Instead of people who disagree with us, we look at those on the other side and perceive a sea of idiots, nutjobs, trolls, fools, monsters, devils. We give demeaning nicknames to leaders or candidates we don’t like. We normalize insulting, abusive language until we don’t even notice it any more.
Saving your soul from the culture of wrath
Short of withdrawing from social media entirely, what can you do to minimize your risk from the culture of wrath?
Actually, I don’t want to discount entirely the possibility of complete withdrawal, at least as an option for some people, or as a periodic discipline.
When well used, social media can be very beneficial, but no one who uses social media is entirely spared the downsides. For some, particularly those who have struggled with social media addiction or other problematic behaviors, the simplest solution may be a clean break.
Others may simply feel that their time is better spent in the real world. No one is obliged to be on Facebook, Twitter or other platforms. Even those who use social media ought to consider periodic breaks, perhaps especially during Lent, or on Sundays.
For those who choose to use social media, here are a few commonsense guidelines.
1. Place reasonable limits on your involvement. Users with families must not allow social media to encroach on time they should be spending with their loved ones. Single adults living alone may have more freedom to spend time on social media, but unplugging and connecting with people in the real world is important for them as well.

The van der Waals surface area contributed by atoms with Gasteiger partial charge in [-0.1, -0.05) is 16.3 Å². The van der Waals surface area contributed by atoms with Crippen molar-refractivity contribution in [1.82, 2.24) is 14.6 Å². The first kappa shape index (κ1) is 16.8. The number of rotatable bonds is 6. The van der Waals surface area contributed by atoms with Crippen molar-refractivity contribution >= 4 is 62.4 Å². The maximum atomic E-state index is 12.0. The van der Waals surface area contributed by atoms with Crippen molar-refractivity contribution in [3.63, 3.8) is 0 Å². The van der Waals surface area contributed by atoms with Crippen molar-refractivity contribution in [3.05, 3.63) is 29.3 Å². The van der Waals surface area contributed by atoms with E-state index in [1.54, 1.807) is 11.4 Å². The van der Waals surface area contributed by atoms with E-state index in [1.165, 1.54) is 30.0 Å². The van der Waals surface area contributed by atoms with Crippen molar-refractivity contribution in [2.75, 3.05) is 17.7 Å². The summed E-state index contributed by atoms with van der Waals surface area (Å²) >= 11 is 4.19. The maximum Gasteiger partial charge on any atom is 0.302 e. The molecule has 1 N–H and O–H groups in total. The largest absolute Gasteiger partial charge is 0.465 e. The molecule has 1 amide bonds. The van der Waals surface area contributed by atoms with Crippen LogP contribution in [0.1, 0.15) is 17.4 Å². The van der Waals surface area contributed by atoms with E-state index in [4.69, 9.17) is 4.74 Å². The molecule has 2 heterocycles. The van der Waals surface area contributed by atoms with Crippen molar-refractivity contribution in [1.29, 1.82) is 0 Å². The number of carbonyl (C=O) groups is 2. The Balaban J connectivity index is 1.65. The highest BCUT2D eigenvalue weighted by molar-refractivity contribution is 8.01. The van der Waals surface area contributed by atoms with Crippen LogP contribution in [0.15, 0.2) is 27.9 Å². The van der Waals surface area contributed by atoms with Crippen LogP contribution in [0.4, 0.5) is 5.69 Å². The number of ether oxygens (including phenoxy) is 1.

2. Avoid outrage “hot spots.” When you checked your feeds, did any of your social media friends or follows stand out to you as frequent sharers of outrage or polemics? Particularly the sort of outrage or polemics most likely to rile you (either in the same direction or in the opposite direction)?
If you know people like that, and if your relationship with them makes it possible, you might try (privately, of course) bringing up the issue with them.
If for whatever reason bringing it up is unlikely to be helpful, consider putting some distance between yourself and them. On Facebook, this might mean quietly unfollowing, or, if the problem is severe enough and it wouldn’t damage important real-world relationships, unfriending. On Twitter, unfollowing is usually the best course.